WASHINGTON – Shocked by Republicans over the voting rights law, Senator Chuck Schumer on Monday made a clear indication that he would consider Senate rules if necessary to enact federal laws to offset voting restrictions being imposed by Republican-led legislatures. Will try to implement a fundamental change in Country.
In a letter to aides, Schumer, a New York Democrat and majority leader, said the Senate would lift the stalled voting rights law as early as the first week of January and that the Senate would “consider” if Republicans continue to filibuster. Any rule change that prevents us from debating important legislation and reaching a final conclusion.”
But it’s unclear how willing or able Democrats will be to work around the 60-vote requirement for most legislation and find a way to pass voting rights legislation with a simple majority. While many previously reluctant senators have supported changes to the rules for voting issues in recent weeks, at least two Democratic senators – Joe Manchin III of West Virginia and Kirsten Cinema of Arizona – have opposed.
Concerned over the enactment of state laws after the 2020 election aimed at making it more difficult for people, especially minorities, to vote, Democrats have tried repeatedly this year to try and replace early and mail-in voting. To set federal standards and curb favoritism. Gerrymandering among other provisions. But he has been thwarted by frequent Republican blockades.
So far, Democrats have not pressed the issue. But Mr Schumer’s new stance shows he is ready to take the next step and start a rules battle on the Senate floor, although he still lacks the 50 Democratic votes needed to drive change on the Republican opposition.
Mr Schumer’s move is intended to change the tempo of the debate and put new pressure on his allies to support change. Mr Schumer’s dismay said in his letter that it was unfair to let states set new rules through partisan majority votes while Republicans were blocking the Senate from doing so.
“I would ask you to consider this question,” he wrote. “If the right to vote is a cornerstone of our democracy, how can we in good conscience allow a situation in which the Republican Party with only a simple majority vote can debate voter suppression laws at the state level, but allow Can’t allow the United States Senate to do the same?”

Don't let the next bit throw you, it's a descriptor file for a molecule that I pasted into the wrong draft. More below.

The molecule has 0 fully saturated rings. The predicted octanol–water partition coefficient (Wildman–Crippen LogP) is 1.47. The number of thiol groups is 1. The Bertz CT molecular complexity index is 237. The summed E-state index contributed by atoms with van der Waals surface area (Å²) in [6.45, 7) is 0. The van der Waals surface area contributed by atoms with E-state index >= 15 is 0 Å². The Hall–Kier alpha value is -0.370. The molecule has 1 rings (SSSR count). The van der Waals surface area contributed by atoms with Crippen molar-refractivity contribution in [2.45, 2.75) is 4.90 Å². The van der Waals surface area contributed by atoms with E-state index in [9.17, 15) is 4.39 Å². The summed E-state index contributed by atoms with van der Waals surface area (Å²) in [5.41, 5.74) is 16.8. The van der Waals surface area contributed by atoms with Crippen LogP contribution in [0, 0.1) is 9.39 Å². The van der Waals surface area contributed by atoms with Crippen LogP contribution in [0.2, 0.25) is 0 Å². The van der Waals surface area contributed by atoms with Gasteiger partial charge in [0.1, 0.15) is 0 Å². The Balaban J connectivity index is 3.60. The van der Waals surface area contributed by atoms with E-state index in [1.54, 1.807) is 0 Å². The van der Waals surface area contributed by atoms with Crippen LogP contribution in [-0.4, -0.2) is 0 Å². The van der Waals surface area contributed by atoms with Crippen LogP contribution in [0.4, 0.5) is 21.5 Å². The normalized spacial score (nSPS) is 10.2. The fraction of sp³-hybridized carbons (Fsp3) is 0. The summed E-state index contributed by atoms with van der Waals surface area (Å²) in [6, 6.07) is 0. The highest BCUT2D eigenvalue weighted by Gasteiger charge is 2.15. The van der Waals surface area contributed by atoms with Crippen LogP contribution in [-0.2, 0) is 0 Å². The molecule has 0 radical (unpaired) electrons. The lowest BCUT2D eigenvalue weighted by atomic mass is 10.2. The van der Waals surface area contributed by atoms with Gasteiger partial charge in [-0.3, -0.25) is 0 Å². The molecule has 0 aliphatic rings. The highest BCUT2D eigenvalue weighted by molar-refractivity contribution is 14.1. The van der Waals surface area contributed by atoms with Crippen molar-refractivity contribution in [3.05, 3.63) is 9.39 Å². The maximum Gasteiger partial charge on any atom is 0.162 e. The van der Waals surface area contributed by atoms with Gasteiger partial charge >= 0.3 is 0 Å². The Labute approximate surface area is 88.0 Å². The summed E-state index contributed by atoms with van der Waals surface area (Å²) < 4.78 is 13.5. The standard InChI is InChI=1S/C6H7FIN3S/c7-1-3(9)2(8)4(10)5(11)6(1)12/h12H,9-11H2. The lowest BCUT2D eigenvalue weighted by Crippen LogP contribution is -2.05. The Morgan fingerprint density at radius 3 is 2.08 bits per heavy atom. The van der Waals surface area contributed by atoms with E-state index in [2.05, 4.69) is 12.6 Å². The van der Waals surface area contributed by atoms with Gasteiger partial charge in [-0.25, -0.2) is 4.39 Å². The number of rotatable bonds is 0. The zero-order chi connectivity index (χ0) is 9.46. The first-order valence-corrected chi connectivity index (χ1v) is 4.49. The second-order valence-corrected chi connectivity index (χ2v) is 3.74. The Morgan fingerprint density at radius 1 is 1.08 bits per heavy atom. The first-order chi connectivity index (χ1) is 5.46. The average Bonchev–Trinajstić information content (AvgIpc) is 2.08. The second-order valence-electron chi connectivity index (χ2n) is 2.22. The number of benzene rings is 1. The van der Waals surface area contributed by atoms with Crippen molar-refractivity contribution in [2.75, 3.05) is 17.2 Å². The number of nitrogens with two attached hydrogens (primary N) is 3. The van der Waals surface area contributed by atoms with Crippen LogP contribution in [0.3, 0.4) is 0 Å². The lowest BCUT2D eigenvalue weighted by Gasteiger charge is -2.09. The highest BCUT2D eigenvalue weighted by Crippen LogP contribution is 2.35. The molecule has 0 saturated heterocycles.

Mr Schumer has said in the past primarily that “all options are on the table” when it comes to suppressing voting rights legislation, avoiding a direct threat to Senate rules.
A group of more liberal Senate Democrats are engaged in talks with Mr Manchin and Ms Cinema over a change in the rules and have reported some progress but no success. While Mr Manchin on Sunday tore down Democratic plans to push for a broader social policy and climate change bill, he opened the door to possible changes to Senate rules.
“If you can make the Senate work better, the rules are something we’ve changed over the years; 232 years, there have been rules changes,” Manchin said on Fox News on Sunday. But he also suggested he might be interested in more minor changes than Schumer and others, saying he would continue to support the 60-vote, ultra-majority limit to ward off a filibuster.
Ms Cinema has also drawn a line against partisan changes to the rules, but Democrats say they believe she would not want to be the lone holdout if Manchin was persuaded to rely on a legislative filibuster.
Democrats knowledgeable about internal deliberations say several possible changes are being considered, including weakening the filibuster against an initial “proposition to go ahead” to get the legislation on the floor for consideration. But in a more significant move, Democrats say they are also discussing a change that would guarantee opponents the opportunity to change the law through a significant number of amendments after a simple majority vote. This will clear the way for final action on the bill.
Instituting such a change would require the support of all 50 Democrats and a 50-50 vote by Vice President Kamala Harris to break a tie in the Senate.
Democrats say such a “carve out” would only apply to issues based on constitutional rights such as voting, but Republicans and others say it would inevitably extend to other laws, reducing the overall power of the filibuster. Will go
The Democratic voting rights and rule change push would meet universal resistance from Republicans. Kentucky Republican and Minority Leader Senator Mitch McConnell last week accused Democrats of “wielding the sword about changing the structure of the Senate” and commended Manchin for opposing it.
“Changing the Senate’s composition to gain a partisan advantage is a mistake for the Senate and a mistake for our country,” he said.
Once rarely used, filibuster has become a regular aspect of the Senate in recent decades and virtually all legislation now has to overcome the 60-vote barrier for floor debate, which has severely limited Which business can be taken.
Angered by Republicans regularly blocking President Barack Obama’s judicial candidates through filibusters, Democrats took procedural steps in 2013 to allow most candidates to be confirmed with a simple majority vote. Republicans expanded that rule for Supreme Court candidates in 2017 to enable President Donald Trump to install three high court justices.
In a statement in a letter directed to Mr Manchin, Mr Schumer noted that Senator Robert C. Byrd, a Senate veteran whose seat is occupied by Mr Manchin, said in 1979 that sometimes Senate rules that seem appropriate “must be changed to reflect the changed circumstance.”
“I believe that our constituents deserve to know which senators like to hide behind wrong and wrong rules and which senators to better align Senate floor procedures with the intentions of the founders.” Prefer to restore,” Mr Schumer wrote.